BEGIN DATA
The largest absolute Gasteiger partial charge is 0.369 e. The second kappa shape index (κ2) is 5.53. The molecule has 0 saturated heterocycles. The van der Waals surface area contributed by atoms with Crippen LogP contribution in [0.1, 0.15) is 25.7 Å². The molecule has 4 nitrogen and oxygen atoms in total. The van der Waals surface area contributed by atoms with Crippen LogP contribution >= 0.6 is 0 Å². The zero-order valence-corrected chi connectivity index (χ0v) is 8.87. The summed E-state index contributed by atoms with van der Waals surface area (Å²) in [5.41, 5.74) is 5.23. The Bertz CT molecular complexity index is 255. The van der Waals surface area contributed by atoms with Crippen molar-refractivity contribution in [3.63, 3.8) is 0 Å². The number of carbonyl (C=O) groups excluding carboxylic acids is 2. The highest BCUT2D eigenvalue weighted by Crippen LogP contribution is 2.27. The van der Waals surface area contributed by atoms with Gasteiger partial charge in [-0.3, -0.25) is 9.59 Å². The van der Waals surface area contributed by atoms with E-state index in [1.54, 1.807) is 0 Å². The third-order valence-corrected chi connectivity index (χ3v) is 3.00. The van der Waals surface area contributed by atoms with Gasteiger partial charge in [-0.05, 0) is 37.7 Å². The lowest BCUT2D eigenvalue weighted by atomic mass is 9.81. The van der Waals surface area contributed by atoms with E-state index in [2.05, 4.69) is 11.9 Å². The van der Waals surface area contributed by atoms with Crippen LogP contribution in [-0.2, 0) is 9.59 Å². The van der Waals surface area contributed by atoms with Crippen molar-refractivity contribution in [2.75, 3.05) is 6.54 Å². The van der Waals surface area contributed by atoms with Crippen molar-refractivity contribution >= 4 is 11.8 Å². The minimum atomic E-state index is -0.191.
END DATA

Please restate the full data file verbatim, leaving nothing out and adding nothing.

The largest absolute Gasteiger partial charge is 0.369 e. The second kappa shape index (κ2) is 5.53. The molecule has 0 saturated heterocycles. The van der Waals surface area contributed by atoms with Crippen LogP contribution in [0.1, 0.15) is 25.7 Å². The molecule has 4 nitrogen and oxygen atoms in total. The van der Waals surface area contributed by atoms with Crippen LogP contribution >= 0.6 is 0 Å². The zero-order valence-corrected chi connectivity index (χ0v) is 8.87. The summed E-state index contributed by atoms with van der Waals surface area (Å²) in [5.41, 5.74) is 5.23. The Bertz CT molecular complexity index is 255. The van der Waals surface area contributed by atoms with Crippen molar-refractivity contribution in [3.63, 3.8) is 0 Å². The number of carbonyl (C=O) groups excluding carboxylic acids is 2. The highest BCUT2D eigenvalue weighted by Crippen LogP contribution is 2.27. The van der Waals surface area contributed by atoms with Gasteiger partial charge in [-0.3, -0.25) is 9.59 Å². The van der Waals surface area contributed by atoms with E-state index in [1.54, 1.807) is 0 Å². The third-order valence-corrected chi connectivity index (χ3v) is 3.00. The van der Waals surface area contributed by atoms with Gasteiger partial charge in [-0.05, 0) is 37.7 Å². The lowest BCUT2D eigenvalue weighted by atomic mass is 9.81. The van der Waals surface area contributed by atoms with E-state index in [2.05, 4.69) is 11.9 Å². The van der Waals surface area contributed by atoms with Crippen LogP contribution in [-0.2, 0) is 9.59 Å². The van der Waals surface area contributed by atoms with Crippen molar-refractivity contribution in [2.75, 3.05) is 6.54 Å². The van der Waals surface area contributed by atoms with Crippen molar-refractivity contribution >= 4 is 11.8 Å². The minimum atomic E-state index is -0.191.